McCulloch dances, well manoeuvres about the stage ”“ some time since I have seen him quite as energetic as this; Sergeant remains hunched over his guitar, the rest of the band ”“ now a six piece deliver every note with pin-point perfection, the sound is clear, its loud which entirely suits The Bunnymen ”“ their songs have the ability to energise, to compel an audience to sing-a-long. This is none more evident than during ”˜All My Colours’ as people struggle to sing due to the intensity of the mosh-pit ”“ a pit at a Bunnymen gig; magnificent! A wisely chosen ”˜Nothing Lasts Forever’ allows everyone a few moments to regain their composure, on this occasion The Bunny men are not touring a particular album or release, as such this is effectively a ”˜best of’ set ”“ not that anyone was complaining, Christmas is approaching and what better way could there be to lift your spirits than The Bunnymen in full majestic flight?

McCulloch in typical modest fashion introduces ”˜The Killing Moon’ as “the greatest song ever written” before telling the masses to expect more in March 2012. Despite some of these songs being over 20 years old the band retain an inventive spirit, Will Sergeant in particular seems determined to find new twists and flourishes to overlay the each track, a succession of guitars being handed to him to as he literally spirits beauty from the strings.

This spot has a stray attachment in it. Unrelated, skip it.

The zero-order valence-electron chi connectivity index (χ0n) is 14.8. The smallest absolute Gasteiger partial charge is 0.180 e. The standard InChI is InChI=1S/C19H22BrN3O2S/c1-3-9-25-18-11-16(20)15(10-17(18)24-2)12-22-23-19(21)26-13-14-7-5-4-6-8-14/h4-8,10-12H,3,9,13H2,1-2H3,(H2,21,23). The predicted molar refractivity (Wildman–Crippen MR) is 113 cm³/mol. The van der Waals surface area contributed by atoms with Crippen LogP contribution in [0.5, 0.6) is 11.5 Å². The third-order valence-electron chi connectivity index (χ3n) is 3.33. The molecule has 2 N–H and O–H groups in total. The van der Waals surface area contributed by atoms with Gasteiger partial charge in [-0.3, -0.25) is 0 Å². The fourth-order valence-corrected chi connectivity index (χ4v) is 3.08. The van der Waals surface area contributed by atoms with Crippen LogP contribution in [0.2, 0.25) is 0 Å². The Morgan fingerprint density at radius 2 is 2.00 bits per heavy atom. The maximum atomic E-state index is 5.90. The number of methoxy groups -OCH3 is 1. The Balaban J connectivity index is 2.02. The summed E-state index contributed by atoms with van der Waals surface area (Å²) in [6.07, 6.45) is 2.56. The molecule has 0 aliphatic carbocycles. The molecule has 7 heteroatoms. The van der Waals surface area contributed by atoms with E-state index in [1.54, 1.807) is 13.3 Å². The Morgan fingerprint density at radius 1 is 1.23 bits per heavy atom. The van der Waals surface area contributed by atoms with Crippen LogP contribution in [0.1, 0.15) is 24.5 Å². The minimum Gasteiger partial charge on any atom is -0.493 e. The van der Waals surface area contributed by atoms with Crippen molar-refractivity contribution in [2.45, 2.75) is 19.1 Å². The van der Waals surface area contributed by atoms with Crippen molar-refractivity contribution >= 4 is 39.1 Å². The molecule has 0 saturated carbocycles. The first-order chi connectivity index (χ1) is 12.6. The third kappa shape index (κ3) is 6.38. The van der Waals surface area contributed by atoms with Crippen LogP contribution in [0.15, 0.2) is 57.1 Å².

”˜Lips Like Sugar’ closes the set as the band exit stage left ”“ an extended period of demands from the crowd (well McCulloch has to have at least one cigarette, blame the smoking ban!) see them return – McCulloch verbalising just how much this band means to him by declaring “This is rocket science” before the opening guitar attack of ”˜The Cutter’ peels from the PA ”“ in my humble opinion one of the finest piece’s of popular music ever written, even after 25 years I still get that tingling on the back of my neck as that chorus builds.

A further extended break, maybe two cigarettes this time and from the haze McCulloch reappears, he barks “your getting two more” before we are delivered ”˜Never Stop’ and ”˜Do It Clean’

McCulloch takes the time to thank everyone for coming and disappears once more into the ether ”“ job done.

This was The Bunnymen at their best, relaxed, looking like they enjoy being on stage ”“ McCulloch can be temperamental, he has the ability to, and has previously spoilt the live Bunnymen experience. Thankfully none of that was evident tonight ”“ at one point he even fashioned a football from a towel before launching it into the crowd ”“ clearly still dreaming of playing for his beloved Liverpool FC. Could it of been any better? Well, yes ”“ they could of played ”˜Ocean Rain’ which may well be the greatest song ever written ”“ but hey I’m a local lad and proud to be biased, and now eagerly anticipating a further album in spring 2012.

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Phil Newall is 47, from The Wirral - he earns his living not writing about music nor playing music...though sorely wishes he could. He was fortunate enough to see many of the first generation punk bands when they played the U18's matinee shows at Eric's, Liverpool. As an attendee at Eric's he was exposed to punk rock, dub reggae, art rock, and all manner of weirdness; as a customer at Probe Records he was variously served and scowled at by Pete Wylie and Pete Burns - he has written for Record Collector, Whisperin & Hollerin, and Spiral Scratch and wanted to write a book detailing the Liverpool punk scene; however with 'Head-On' Julian Cope beat him to it...and frankly did a much better job.